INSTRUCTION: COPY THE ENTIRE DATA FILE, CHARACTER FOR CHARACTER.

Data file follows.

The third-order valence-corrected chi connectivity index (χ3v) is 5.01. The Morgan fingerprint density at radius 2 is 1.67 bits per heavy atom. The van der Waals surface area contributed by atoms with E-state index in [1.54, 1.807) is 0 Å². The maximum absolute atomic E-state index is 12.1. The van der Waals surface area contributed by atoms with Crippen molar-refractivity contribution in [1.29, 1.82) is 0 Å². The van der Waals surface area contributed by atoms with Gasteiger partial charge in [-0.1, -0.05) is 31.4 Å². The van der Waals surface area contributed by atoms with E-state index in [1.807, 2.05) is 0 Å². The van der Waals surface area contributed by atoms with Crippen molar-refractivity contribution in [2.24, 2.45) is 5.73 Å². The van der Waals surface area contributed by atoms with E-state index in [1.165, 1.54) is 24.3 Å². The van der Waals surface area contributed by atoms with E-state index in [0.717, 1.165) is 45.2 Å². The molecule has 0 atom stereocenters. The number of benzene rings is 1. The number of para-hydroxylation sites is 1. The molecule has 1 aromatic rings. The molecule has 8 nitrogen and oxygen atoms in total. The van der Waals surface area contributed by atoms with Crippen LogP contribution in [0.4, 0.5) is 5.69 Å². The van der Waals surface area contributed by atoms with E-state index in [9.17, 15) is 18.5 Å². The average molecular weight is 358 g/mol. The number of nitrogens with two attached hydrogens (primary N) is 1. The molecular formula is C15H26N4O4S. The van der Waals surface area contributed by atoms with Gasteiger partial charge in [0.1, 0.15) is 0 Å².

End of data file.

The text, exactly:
The third-order valence-corrected chi connectivity index (χ3v) is 5.01. The Morgan fingerprint density at radius 2 is 1.67 bits per heavy atom. The van der Waals surface area contributed by atoms with E-state index in [1.54, 1.807) is 0 Å². The maximum absolute atomic E-state index is 12.1. The van der Waals surface area contributed by atoms with Crippen molar-refractivity contribution in [1.29, 1.82) is 0 Å². The van der Waals surface area contributed by atoms with Gasteiger partial charge in [-0.1, -0.05) is 31.4 Å². The van der Waals surface area contributed by atoms with E-state index in [1.807, 2.05) is 0 Å². The van der Waals surface area contributed by atoms with Crippen molar-refractivity contribution in [2.24, 2.45) is 5.73 Å². The van der Waals surface area contributed by atoms with E-state index in [1.165, 1.54) is 24.3 Å². The van der Waals surface area contributed by atoms with E-state index in [0.717, 1.165) is 45.2 Å². The molecule has 0 atom stereocenters. The number of benzene rings is 1. The number of para-hydroxylation sites is 1. The molecule has 1 aromatic rings. The molecule has 8 nitrogen and oxygen atoms in total. The van der Waals surface area contributed by atoms with Crippen LogP contribution in [0.4, 0.5) is 5.69 Å². The van der Waals surface area contributed by atoms with E-state index in [9.17, 15) is 18.5 Å². The average molecular weight is 358 g/mol. The number of nitrogens with two attached hydrogens (primary N) is 1. The molecular formula is C15H26N4O4S. The van der Waals surface area contributed by atoms with Gasteiger partial charge in [0.1, 0.15) is 0 Å².